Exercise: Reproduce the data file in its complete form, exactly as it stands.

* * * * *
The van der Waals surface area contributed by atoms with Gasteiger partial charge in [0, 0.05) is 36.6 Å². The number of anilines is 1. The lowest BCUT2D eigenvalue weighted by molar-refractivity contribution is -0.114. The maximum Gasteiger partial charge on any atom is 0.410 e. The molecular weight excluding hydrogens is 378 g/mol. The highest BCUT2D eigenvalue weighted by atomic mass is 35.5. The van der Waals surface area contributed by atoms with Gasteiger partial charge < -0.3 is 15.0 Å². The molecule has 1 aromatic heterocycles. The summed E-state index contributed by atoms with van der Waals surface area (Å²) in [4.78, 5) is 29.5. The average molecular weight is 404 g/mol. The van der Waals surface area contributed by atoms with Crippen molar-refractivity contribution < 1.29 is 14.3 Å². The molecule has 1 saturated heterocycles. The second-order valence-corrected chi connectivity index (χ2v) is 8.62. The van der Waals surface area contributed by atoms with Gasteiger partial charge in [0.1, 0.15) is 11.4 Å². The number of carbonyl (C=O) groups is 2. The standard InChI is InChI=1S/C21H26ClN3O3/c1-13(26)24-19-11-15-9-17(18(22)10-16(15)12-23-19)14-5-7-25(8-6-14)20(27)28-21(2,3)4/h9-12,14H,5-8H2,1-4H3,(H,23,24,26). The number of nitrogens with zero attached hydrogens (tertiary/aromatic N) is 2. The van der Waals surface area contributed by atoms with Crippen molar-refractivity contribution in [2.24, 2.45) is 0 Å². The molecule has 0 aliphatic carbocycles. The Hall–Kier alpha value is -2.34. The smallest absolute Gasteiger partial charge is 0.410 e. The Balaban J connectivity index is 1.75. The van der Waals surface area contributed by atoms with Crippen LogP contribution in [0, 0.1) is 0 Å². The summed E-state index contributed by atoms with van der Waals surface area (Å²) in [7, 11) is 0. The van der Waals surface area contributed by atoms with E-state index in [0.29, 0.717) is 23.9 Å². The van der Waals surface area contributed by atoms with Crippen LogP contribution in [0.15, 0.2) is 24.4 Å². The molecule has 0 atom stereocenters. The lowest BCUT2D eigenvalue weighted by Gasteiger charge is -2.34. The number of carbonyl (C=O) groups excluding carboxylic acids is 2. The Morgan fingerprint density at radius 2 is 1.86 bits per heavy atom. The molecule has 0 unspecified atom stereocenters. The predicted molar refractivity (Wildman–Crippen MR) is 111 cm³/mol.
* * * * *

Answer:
The van der Waals surface area contributed by atoms with Gasteiger partial charge in [0, 0.05) is 36.6 Å². The number of anilines is 1. The lowest BCUT2D eigenvalue weighted by molar-refractivity contribution is -0.114. The maximum Gasteiger partial charge on any atom is 0.410 e. The molecular weight excluding hydrogens is 378 g/mol. The highest BCUT2D eigenvalue weighted by atomic mass is 35.5. The van der Waals surface area contributed by atoms with Gasteiger partial charge < -0.3 is 15.0 Å². The molecule has 1 aromatic heterocycles. The summed E-state index contributed by atoms with van der Waals surface area (Å²) in [4.78, 5) is 29.5. The average molecular weight is 404 g/mol. The van der Waals surface area contributed by atoms with Crippen molar-refractivity contribution < 1.29 is 14.3 Å². The molecule has 1 saturated heterocycles. The second-order valence-corrected chi connectivity index (χ2v) is 8.62. The van der Waals surface area contributed by atoms with Gasteiger partial charge in [0.1, 0.15) is 11.4 Å². The number of carbonyl (C=O) groups is 2. The standard InChI is InChI=1S/C21H26ClN3O3/c1-13(26)24-19-11-15-9-17(18(22)10-16(15)12-23-19)14-5-7-25(8-6-14)20(27)28-21(2,3)4/h9-12,14H,5-8H2,1-4H3,(H,23,24,26). The number of nitrogens with zero attached hydrogens (tertiary/aromatic N) is 2. The van der Waals surface area contributed by atoms with Crippen molar-refractivity contribution in [2.24, 2.45) is 0 Å². The molecule has 0 aliphatic carbocycles. The Hall–Kier alpha value is -2.34. The smallest absolute Gasteiger partial charge is 0.410 e. The Balaban J connectivity index is 1.75. The van der Waals surface area contributed by atoms with Crippen LogP contribution in [0, 0.1) is 0 Å². The summed E-state index contributed by atoms with van der Waals surface area (Å²) in [7, 11) is 0. The van der Waals surface area contributed by atoms with E-state index in [0.29, 0.717) is 23.9 Å². The van der Waals surface area contributed by atoms with Crippen LogP contribution in [0.15, 0.2) is 24.4 Å². The molecule has 0 atom stereocenters. The lowest BCUT2D eigenvalue weighted by Gasteiger charge is -2.34. The number of carbonyl (C=O) groups excluding carboxylic acids is 2. The Morgan fingerprint density at radius 2 is 1.86 bits per heavy atom. The molecule has 0 unspecified atom stereocenters. The predicted molar refractivity (Wildman–Crippen MR) is 111 cm³/mol.